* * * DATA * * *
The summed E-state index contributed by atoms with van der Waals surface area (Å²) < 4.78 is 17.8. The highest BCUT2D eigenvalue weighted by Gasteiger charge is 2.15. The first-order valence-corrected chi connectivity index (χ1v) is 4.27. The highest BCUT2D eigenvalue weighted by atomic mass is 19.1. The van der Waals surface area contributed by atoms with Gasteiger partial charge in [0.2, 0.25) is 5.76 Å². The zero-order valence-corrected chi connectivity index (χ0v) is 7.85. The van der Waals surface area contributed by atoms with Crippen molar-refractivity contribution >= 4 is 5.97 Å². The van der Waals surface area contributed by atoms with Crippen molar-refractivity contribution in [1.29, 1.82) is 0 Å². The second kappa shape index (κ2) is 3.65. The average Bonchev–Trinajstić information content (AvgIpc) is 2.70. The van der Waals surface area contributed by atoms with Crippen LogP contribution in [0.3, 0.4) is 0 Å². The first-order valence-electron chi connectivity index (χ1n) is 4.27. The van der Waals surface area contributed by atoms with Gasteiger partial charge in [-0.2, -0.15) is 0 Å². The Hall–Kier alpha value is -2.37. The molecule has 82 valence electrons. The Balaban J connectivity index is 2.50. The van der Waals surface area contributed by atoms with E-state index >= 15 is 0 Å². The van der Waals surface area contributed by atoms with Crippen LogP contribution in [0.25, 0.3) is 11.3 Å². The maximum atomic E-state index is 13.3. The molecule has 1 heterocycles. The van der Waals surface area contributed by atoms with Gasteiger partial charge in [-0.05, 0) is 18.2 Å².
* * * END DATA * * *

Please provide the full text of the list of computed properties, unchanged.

The summed E-state index contributed by atoms with van der Waals surface area (Å²) < 4.78 is 17.8. The highest BCUT2D eigenvalue weighted by Gasteiger charge is 2.15. The first-order valence-corrected chi connectivity index (χ1v) is 4.27. The highest BCUT2D eigenvalue weighted by atomic mass is 19.1. The van der Waals surface area contributed by atoms with Gasteiger partial charge in [0.2, 0.25) is 5.76 Å². The zero-order valence-corrected chi connectivity index (χ0v) is 7.85. The van der Waals surface area contributed by atoms with Crippen molar-refractivity contribution >= 4 is 5.97 Å². The van der Waals surface area contributed by atoms with Crippen molar-refractivity contribution in [1.29, 1.82) is 0 Å². The second kappa shape index (κ2) is 3.65. The average Bonchev–Trinajstić information content (AvgIpc) is 2.70. The van der Waals surface area contributed by atoms with Crippen LogP contribution in [0.3, 0.4) is 0 Å². The first-order valence-electron chi connectivity index (χ1n) is 4.27. The van der Waals surface area contributed by atoms with Gasteiger partial charge in [-0.2, -0.15) is 0 Å². The Hall–Kier alpha value is -2.37. The molecule has 82 valence electrons. The Balaban J connectivity index is 2.50. The van der Waals surface area contributed by atoms with E-state index >= 15 is 0 Å². The van der Waals surface area contributed by atoms with Crippen LogP contribution in [0.25, 0.3) is 11.3 Å². The maximum atomic E-state index is 13.3. The molecule has 1 heterocycles. The van der Waals surface area contributed by atoms with Gasteiger partial charge in [-0.05, 0) is 18.2 Å².